Position: 37° 35′ 49”N 0° 58′ 48”W

We are on lock down. We can leave the marina only if we’re buying groceries or going to the pharmacy. Marlon can’t leave the marina and can walk only as far as he needs for his doggie business. Streets are empty and the police are taking their job seriously.

Two weeks ago, our friends Lauren and Wade arrived in Madrid. At the time we didn’t fully realize Madrid is Spain’s ground zero for SARS-CoV-2 (the virus that gives you COVID-19). We met up with the lovebirds a couple of days later in the town of Cuenca, just ahead of Madrid closing its schools. From there it was a foot race as we tried to visit some of Spain’s most beautiful villages and not contract or spread the disease in the process. (We will have a road trip report soon – I promise!)

The immediate result of Madrid’s school closures was for the wealthy to jump in their cars, or onto trains, and head to their second homes along the south coast. Granada, Murcia and other states suddenly realized their low to no rates of infection were about to change. With the tragedy in Italy unfolding in real time, along with limited emergency care facilities and higher proportions of elderly residents off-season, Spain’s coastal states banned all but emergency travel.

How to wash your handsCartagena has shuttered schools and closed offices and restaurants. The police are out ensuring people stay indoors, and there are heavy fines for socializing. This is tough for Spaniards. Socializing is the essential fabric of their culture.

Panic-buying of toilet paper lasted a day. Our local Carrefour (a big supermarket chain) was out of fresh meat and milk last Saturday. The following Monday shelves were full again. There’s nothing wrong with the supply chain. Besides the addition of hand sanitizer and disposable gloves at the store’s entrance and masks on shoppers and employees, things are relatively normal.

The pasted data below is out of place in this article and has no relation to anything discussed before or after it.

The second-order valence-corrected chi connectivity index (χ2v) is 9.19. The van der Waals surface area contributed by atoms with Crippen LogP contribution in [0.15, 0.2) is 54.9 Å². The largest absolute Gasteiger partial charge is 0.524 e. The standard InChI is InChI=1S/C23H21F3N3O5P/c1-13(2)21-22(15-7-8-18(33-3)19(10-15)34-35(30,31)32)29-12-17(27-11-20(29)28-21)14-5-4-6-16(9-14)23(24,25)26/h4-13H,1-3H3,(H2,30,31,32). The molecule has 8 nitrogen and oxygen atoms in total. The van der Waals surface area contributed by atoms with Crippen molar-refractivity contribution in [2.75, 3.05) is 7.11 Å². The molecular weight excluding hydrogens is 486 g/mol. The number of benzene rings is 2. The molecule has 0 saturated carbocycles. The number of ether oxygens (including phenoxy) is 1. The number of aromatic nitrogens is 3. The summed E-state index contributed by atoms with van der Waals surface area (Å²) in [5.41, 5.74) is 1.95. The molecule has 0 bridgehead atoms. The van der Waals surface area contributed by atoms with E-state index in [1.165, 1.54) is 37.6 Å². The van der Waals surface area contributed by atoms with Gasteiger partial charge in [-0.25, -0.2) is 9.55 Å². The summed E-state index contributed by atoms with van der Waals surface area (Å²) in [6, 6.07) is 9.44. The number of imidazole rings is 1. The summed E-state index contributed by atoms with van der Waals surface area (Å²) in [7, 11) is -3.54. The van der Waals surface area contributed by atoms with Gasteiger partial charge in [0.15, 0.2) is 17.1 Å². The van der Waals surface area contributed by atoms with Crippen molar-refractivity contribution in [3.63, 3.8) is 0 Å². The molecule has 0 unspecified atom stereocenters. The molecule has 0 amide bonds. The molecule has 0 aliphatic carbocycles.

For the past couple of weeks, we have been monitoring each other and taking our temperatures regularly. Being symptom free, and with the looming spectre of a global travel ban, Lauren and Wade headed back to the States two weeks earlier than planned. Originally booked on flights out of London at the end of the month, they caught the last plane out of Murcia’s regional airport for Gatwick on Wednesday. When they arrived in the UK, they discovered their flight home had been cancelled. So, they grabbed seats on the next US-bound flight that afternoon and skedaddled. They are now safely back home in self-isolation.

Today, the marina has about half the number of crews in it. Several boats set sail last week, only to find out they’re not welcome anywhere along the coast. Even if Aleta’s engine was working, we aren’t allowed to leave now. Other folks have headed home to wait out the pandemic there. The rest of us are practicing ‘physical distancing’ while remaining socially connected via a daily VHF net. We have internet access and therefore entertainment. We wash our hands regularly, try not to touch our faces, and walk around the marina for exercise. We feel a bit like very big hamsters.





  1. A thought for sustained fitness. Do you have mast steps, or can you get them at the marina? Combined with a belay, it may be possible to have aerobics *and* safety.

  2. Stay safe, we’re under increasingly similar rules here, although the National Guard is mobilizing, not out on the streets yet! Theyve closed the liquor stores which leads to consternation, fortunately KJN isnt here!

    Julian R Northcott
      1. We feel your pain, Marlon … same here. We walk – but not as often/far but longer than a pier. Stay well and continue to keep your humans entertained … our jobs during these trying times. WOOF. – Augie and Jasper

        Augie & Jasper

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